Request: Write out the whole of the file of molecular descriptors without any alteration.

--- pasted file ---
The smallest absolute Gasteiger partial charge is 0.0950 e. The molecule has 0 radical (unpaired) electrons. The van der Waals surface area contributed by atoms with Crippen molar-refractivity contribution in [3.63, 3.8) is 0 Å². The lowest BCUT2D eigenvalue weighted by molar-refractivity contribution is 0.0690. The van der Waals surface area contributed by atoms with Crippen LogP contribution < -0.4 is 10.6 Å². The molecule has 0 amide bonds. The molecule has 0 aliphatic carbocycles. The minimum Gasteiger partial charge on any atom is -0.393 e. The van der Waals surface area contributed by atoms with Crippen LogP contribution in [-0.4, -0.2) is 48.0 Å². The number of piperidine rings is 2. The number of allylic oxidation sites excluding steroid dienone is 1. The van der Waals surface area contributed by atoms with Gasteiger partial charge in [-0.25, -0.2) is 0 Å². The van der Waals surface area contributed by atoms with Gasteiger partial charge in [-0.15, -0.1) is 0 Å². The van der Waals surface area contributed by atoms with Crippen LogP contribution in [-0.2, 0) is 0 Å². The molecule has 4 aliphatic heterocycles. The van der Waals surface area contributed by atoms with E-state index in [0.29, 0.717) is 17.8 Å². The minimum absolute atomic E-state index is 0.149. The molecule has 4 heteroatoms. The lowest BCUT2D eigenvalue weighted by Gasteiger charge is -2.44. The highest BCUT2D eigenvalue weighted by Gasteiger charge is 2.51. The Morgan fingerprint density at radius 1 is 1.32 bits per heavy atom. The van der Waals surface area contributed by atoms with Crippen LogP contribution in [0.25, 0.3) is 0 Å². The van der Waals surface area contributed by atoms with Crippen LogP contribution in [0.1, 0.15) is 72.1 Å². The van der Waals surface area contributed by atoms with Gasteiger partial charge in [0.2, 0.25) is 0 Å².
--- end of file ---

The smallest absolute Gasteiger partial charge is 0.0950 e. The molecule has 0 radical (unpaired) electrons. The van der Waals surface area contributed by atoms with Crippen molar-refractivity contribution in [3.63, 3.8) is 0 Å². The lowest BCUT2D eigenvalue weighted by molar-refractivity contribution is 0.0690. The van der Waals surface area contributed by atoms with Crippen LogP contribution < -0.4 is 10.6 Å². The molecule has 0 amide bonds. The molecule has 0 aliphatic carbocycles. The minimum Gasteiger partial charge on any atom is -0.393 e. The van der Waals surface area contributed by atoms with Crippen LogP contribution in [-0.4, -0.2) is 48.0 Å². The number of piperidine rings is 2. The number of allylic oxidation sites excluding steroid dienone is 1. The van der Waals surface area contributed by atoms with Gasteiger partial charge in [-0.25, -0.2) is 0 Å². The van der Waals surface area contributed by atoms with Gasteiger partial charge in [-0.15, -0.1) is 0 Å². The van der Waals surface area contributed by atoms with Crippen LogP contribution in [-0.2, 0) is 0 Å². The molecule has 4 aliphatic heterocycles. The van der Waals surface area contributed by atoms with E-state index in [0.29, 0.717) is 17.8 Å². The minimum absolute atomic E-state index is 0.149. The molecule has 4 heteroatoms. The lowest BCUT2D eigenvalue weighted by Gasteiger charge is -2.44. The highest BCUT2D eigenvalue weighted by Gasteiger charge is 2.51. The Morgan fingerprint density at radius 1 is 1.32 bits per heavy atom. The van der Waals surface area contributed by atoms with Crippen LogP contribution in [0.25, 0.3) is 0 Å². The van der Waals surface area contributed by atoms with Crippen LogP contribution in [0.1, 0.15) is 72.1 Å². The van der Waals surface area contributed by atoms with Gasteiger partial charge in [0.2, 0.25) is 0 Å².